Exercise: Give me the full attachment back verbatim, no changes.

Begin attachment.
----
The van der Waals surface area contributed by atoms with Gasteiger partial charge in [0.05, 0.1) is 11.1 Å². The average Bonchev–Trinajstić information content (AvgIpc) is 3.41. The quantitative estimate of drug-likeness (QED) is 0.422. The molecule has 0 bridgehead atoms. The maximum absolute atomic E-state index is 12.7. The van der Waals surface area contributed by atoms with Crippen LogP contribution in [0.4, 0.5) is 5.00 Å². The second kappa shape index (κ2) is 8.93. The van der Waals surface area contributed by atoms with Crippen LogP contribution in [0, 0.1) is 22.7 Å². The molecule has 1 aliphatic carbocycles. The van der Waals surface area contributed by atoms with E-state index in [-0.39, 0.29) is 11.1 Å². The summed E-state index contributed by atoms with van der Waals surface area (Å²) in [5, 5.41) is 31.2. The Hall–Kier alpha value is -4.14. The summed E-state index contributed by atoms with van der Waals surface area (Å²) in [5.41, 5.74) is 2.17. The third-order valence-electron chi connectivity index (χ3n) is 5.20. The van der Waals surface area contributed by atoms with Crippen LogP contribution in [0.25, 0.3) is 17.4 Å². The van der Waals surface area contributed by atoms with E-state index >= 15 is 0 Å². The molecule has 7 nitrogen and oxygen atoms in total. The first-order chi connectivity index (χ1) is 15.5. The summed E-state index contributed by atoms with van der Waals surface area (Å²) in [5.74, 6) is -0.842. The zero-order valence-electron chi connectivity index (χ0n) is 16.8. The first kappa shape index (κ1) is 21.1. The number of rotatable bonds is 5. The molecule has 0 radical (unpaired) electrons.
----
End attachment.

The van der Waals surface area contributed by atoms with Gasteiger partial charge in [0.05, 0.1) is 11.1 Å². The average Bonchev–Trinajstić information content (AvgIpc) is 3.41. The quantitative estimate of drug-likeness (QED) is 0.422. The molecule has 0 bridgehead atoms. The maximum absolute atomic E-state index is 12.7. The van der Waals surface area contributed by atoms with Crippen LogP contribution in [0.4, 0.5) is 5.00 Å². The second kappa shape index (κ2) is 8.93. The van der Waals surface area contributed by atoms with Crippen LogP contribution in [0, 0.1) is 22.7 Å². The molecule has 1 aliphatic carbocycles. The van der Waals surface area contributed by atoms with E-state index in [-0.39, 0.29) is 11.1 Å². The summed E-state index contributed by atoms with van der Waals surface area (Å²) in [5, 5.41) is 31.2. The Hall–Kier alpha value is -4.14. The summed E-state index contributed by atoms with van der Waals surface area (Å²) in [5.41, 5.74) is 2.17. The third-order valence-electron chi connectivity index (χ3n) is 5.20. The van der Waals surface area contributed by atoms with Crippen LogP contribution in [0.25, 0.3) is 17.4 Å². The van der Waals surface area contributed by atoms with E-state index >= 15 is 0 Å². The molecule has 7 nitrogen and oxygen atoms in total. The first-order chi connectivity index (χ1) is 15.5. The summed E-state index contributed by atoms with van der Waals surface area (Å²) in [5.74, 6) is -0.842. The zero-order valence-electron chi connectivity index (χ0n) is 16.8. The first kappa shape index (κ1) is 21.1. The number of rotatable bonds is 5. The molecule has 0 radical (unpaired) electrons.